Communications - Internal and External
- Libraries with Blogs, both internal and external (separate wiki)
- Internal Communication Project - a LEAP Project at Memphis Public Library & Information Center
- In honor of the move toward transparency, in our county, I've created a district youth services wiki where I've invited the county children's librarians/staff to contribute their thoughts on how our county-wide Summer Reading Club prep and resources are going/went for them this summer. In 2 days, we've already had 5 comments - which is stellar for us! It's a great way to open communication between me (the district youth services coordinator) and the staff. Many people can't/don't attend the bi-monthly meetings and emails sent directly to me aren't seen by other staff members. This way, everyone can voice their opinion and everyone else can see what everyone's thinking! A great way to not only inspire conversations, but to open communication up in a new way.
Tools for Internal Communication
Social collaboration tools can be used to facilitate internal communications in a library setting. These tools can bring administrative value to a specific library system or branch by aggregating relevant information on policies, rules and standards, general topics and project information, and then making it accessible to all staff. Popular social collaboration tools include:
- Administrative Blogs: Blogs are a great resource for sharing information on recent projects and events, general knowledge and insights. Much like a newsletter, an administrative blog can allow library staff to stay current on information relevant to their library, as well as facilitate internal discussion.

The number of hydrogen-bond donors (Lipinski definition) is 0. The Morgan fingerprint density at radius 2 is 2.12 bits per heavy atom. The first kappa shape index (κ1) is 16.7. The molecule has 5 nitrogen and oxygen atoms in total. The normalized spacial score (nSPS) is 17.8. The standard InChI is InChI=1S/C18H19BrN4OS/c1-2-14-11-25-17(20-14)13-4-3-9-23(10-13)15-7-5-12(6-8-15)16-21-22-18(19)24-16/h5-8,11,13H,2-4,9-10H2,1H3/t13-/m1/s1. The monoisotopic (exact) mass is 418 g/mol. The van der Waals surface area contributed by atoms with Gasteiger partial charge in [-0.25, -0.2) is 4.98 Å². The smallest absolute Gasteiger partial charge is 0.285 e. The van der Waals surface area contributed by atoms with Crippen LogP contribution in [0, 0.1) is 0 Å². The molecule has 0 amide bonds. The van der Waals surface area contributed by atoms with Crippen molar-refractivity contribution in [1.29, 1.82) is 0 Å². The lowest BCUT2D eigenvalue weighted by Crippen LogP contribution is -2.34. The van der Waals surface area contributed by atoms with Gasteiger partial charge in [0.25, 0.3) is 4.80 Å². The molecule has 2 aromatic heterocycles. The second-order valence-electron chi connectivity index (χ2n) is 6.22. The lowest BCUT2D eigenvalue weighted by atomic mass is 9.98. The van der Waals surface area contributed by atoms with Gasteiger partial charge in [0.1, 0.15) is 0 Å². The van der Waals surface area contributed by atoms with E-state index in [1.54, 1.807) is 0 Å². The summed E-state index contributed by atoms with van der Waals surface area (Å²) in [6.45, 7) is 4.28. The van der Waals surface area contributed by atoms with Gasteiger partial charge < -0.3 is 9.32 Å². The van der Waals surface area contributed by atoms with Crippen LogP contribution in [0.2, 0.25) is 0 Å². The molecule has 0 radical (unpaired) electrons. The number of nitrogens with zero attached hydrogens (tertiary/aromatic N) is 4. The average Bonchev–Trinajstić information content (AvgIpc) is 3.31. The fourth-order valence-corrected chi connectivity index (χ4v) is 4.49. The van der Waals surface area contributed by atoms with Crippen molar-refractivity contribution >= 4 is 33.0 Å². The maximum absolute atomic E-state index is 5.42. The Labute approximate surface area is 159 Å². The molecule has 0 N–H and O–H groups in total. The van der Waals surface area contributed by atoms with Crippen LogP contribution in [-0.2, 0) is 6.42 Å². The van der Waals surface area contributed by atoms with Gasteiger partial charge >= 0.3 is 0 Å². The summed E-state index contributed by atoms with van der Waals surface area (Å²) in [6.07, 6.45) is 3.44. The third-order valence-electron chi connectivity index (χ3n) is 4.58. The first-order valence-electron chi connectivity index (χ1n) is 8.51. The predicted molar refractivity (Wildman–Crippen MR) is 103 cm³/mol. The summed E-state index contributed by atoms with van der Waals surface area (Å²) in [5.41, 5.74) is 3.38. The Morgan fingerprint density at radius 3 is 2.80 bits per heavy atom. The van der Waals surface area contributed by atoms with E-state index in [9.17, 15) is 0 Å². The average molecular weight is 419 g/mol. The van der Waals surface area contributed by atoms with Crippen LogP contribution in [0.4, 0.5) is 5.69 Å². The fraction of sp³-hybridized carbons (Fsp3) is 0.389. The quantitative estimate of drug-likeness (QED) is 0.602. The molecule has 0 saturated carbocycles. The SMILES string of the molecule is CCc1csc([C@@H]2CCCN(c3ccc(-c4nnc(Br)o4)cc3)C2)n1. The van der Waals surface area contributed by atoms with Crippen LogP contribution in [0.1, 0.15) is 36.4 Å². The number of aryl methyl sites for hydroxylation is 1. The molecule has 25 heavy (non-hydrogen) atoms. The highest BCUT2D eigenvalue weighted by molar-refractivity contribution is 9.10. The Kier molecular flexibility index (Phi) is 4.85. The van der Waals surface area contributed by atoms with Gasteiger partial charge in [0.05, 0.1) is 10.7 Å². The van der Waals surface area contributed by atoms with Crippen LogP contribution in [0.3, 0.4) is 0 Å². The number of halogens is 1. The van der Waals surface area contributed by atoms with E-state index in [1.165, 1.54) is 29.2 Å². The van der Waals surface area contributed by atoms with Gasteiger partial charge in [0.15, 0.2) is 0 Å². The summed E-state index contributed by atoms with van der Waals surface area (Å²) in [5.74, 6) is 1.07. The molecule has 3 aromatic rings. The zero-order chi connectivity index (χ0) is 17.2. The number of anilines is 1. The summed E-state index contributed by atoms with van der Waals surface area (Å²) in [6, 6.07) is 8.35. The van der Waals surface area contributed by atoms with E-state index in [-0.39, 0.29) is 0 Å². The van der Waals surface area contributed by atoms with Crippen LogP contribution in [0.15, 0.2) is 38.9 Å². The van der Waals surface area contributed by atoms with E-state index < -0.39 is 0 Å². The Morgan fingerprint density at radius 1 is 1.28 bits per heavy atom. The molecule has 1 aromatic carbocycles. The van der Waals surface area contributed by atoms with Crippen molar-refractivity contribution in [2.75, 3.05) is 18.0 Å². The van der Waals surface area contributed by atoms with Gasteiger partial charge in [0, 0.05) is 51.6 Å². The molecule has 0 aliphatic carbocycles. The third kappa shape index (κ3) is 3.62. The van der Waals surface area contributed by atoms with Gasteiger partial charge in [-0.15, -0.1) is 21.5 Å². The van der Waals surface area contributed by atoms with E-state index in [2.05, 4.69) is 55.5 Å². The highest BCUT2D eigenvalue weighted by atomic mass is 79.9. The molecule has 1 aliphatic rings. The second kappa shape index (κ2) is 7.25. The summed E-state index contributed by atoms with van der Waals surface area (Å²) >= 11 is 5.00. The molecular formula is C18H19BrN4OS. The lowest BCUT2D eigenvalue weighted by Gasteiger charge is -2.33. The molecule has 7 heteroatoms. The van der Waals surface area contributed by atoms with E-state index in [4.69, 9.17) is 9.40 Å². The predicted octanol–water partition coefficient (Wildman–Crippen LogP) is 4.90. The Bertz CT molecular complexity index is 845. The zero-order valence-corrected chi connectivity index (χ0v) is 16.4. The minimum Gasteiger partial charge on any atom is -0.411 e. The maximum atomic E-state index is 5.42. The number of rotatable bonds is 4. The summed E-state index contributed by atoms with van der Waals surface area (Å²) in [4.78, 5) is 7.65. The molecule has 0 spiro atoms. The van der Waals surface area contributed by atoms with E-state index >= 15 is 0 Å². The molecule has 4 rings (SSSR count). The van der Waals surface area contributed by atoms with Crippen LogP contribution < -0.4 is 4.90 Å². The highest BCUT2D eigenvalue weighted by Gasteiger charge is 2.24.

- Administrative Wikis: Similar to blogs, wikis allows staff to establish and grow a knowledge base in an organic fashion. Wikis can be customized to the administrative needs of the library, whether it be the development of an electronic staff guide or e-manual, or a resource on outreach projects and ideas. Since they primarily consist of written information and Internet links, wikis must be pruned regularly to stay up-to-date.
- File Sharing system: File sharing systems allow library staff to access shared computer files within a given network. As opposed to sending files through email, staff can view, edit, track changes to documents, and print files directly. A file sharing system can be as simple as a shared folder on the library's network, or a file sharing program with enhanced collaborative features such as Dropbox or Box(formerly Box.net).